Retrofitted prior to its latest mission, the Chariot class USS Za now features a large Science complex similar to those found on the latest ships of the line such as the Odyssey class and the Vesta class. Many of the major labs and facilities employed by the Science department are found in this complex on Deck 12, though smaller multipurpose labs are strategically located throughout the ship.
The complex houses the Main Science Lab with the adjacent Chief of Science Office, Stellar Cartography, specialized labs, Aeroponics sections, the Science Library, a research holosuite, cargo holds with dedicated transporters, short term use communal office spaces, and a large departmental boardroom affectionately called "The Think Tank".
Situated in the Science complex, this is where the maps that keep track of every known star and planet are located. The lab physically resembles a three-story chamber with a catwalk extending to the middle of the room, where it supports a circular platform and 270° of control consoles. The walls of the chamber are a series of specially-curved medium wall-embedded displays that join together into a seamless 360° display. Modern stellar cartography labs also incorporate OHD clusters, which permit the display of stellar maps in three dimensions. This process can be a trifle disorienting to some individuals, but most have little difficulty, and being able to view space as it truly is can prove very beneficial for many investigations. Most vessels contain, at most, a single stellar cartography laboratory, which is put to use every hour of every day updating old maps, creating new ones, and performing special searches. Each vessel is expected to double-check its maps as it travels, updating them as necessary and sending the information back to Starfleet Command on a daily basis. The lab possess a heavy-duty EPS linkage for the occasional holographic display, priority access to no less than three computer core modules, and a slew of dedicated subprocessors.
Astrometry is the study of the positions, motions, and magnitudes of stars. As such, the astrometrics lab (or just 'Astrometrics') functions as a more hands-on version of the Stellar Cartography lab. Where the latter would be used to create maps of the stars and plot courses involving large numbers of variables and stellar bodies, an astrometrics lab typically deals with much a much smaller sample size. The narrower focus allows this laboratory to be much more precise in its investigations, studying individual stars, their characteristics (magnitude, position, polarity), and how they interact with the universe (motion, flares, novae).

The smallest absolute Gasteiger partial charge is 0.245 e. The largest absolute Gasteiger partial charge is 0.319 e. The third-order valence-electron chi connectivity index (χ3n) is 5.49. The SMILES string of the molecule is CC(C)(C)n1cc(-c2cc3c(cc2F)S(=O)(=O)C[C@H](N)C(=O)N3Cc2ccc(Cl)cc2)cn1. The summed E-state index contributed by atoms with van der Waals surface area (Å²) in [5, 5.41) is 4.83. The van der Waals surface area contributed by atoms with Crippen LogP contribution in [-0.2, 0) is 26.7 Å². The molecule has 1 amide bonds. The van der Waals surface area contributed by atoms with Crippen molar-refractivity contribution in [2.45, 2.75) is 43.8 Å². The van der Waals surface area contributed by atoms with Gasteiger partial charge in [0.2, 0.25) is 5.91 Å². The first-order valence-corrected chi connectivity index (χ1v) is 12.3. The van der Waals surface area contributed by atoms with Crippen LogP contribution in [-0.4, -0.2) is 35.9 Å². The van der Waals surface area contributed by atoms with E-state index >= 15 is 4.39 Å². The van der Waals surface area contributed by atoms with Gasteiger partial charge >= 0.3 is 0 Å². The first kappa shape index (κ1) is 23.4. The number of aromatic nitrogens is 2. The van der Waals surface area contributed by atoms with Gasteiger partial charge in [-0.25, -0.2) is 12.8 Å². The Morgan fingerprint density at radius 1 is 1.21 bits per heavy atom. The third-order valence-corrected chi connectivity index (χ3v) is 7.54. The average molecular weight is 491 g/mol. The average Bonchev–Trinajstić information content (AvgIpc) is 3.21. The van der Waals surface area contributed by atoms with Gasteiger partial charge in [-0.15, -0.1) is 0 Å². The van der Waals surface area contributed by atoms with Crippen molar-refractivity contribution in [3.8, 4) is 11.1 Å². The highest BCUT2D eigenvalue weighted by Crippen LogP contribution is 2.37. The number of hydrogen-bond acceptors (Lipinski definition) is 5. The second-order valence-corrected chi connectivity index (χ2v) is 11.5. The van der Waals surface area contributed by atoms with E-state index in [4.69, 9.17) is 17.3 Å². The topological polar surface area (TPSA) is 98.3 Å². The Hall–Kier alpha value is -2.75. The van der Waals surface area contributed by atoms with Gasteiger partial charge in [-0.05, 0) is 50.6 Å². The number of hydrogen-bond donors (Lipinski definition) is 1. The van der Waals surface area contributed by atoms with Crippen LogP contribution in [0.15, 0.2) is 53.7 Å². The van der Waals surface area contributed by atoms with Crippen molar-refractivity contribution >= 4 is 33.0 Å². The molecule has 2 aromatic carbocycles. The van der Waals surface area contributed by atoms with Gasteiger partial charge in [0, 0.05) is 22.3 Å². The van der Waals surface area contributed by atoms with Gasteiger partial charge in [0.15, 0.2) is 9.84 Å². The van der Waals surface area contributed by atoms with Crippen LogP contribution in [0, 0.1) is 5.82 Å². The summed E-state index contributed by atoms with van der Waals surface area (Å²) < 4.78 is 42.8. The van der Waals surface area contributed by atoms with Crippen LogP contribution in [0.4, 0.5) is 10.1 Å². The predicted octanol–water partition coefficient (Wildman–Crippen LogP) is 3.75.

The average astrometrics lab typically possesses two dedicated subprocessors, at least a half-dozen science consoles, a handful of workspaces with LCARS terminals and wall-embedded displays, and a large wall-embedded display that curves in imitation of the spherical display in a stellar cartography lab.
As xenobiology is an interdisciplinary science that applies the methods and theories of the physical sciences to biology, a xenobiology laboratory requires a great deal of flexibility. One moment, powerful neural scanners might be used to map alien brain patterns; the next, a cellular synthesizer could grow special membranes to filter toxins from a patient's bloodstream; and the next, holographic models may be constructed of a replacement heart or limb before the prosthetic is constructed on-site. A dedicated subprocessor is provided to drive the specialized equipment, along with multiple LCARS terminals, a medium wall-embedded display, OHD clusters, and an engineering-grade replicator.
Contrary to popular belief, cybernetics does not deal specifically or solely with cyborgs, robotics, or artificial replacements of organic tissue. In scholarly terms, it is the study of communications and control, typically involving regulatory feedback, in living organisms, in machines, and in combinations of the two. This can include a nervous system, optical data network, or even a government. As cybernetics is a largely abstract science - that is, it is not grounded in any one empirical field - the cybernetics laboratory is often a redressed nonspecific laboratory. Typically, the only addition is a dedicated subprocessor to drive complex computer models. Every now and then, however, models of communication and control systems will be fabricated elsewhere and brought in for closer study.
High Energy Fluidics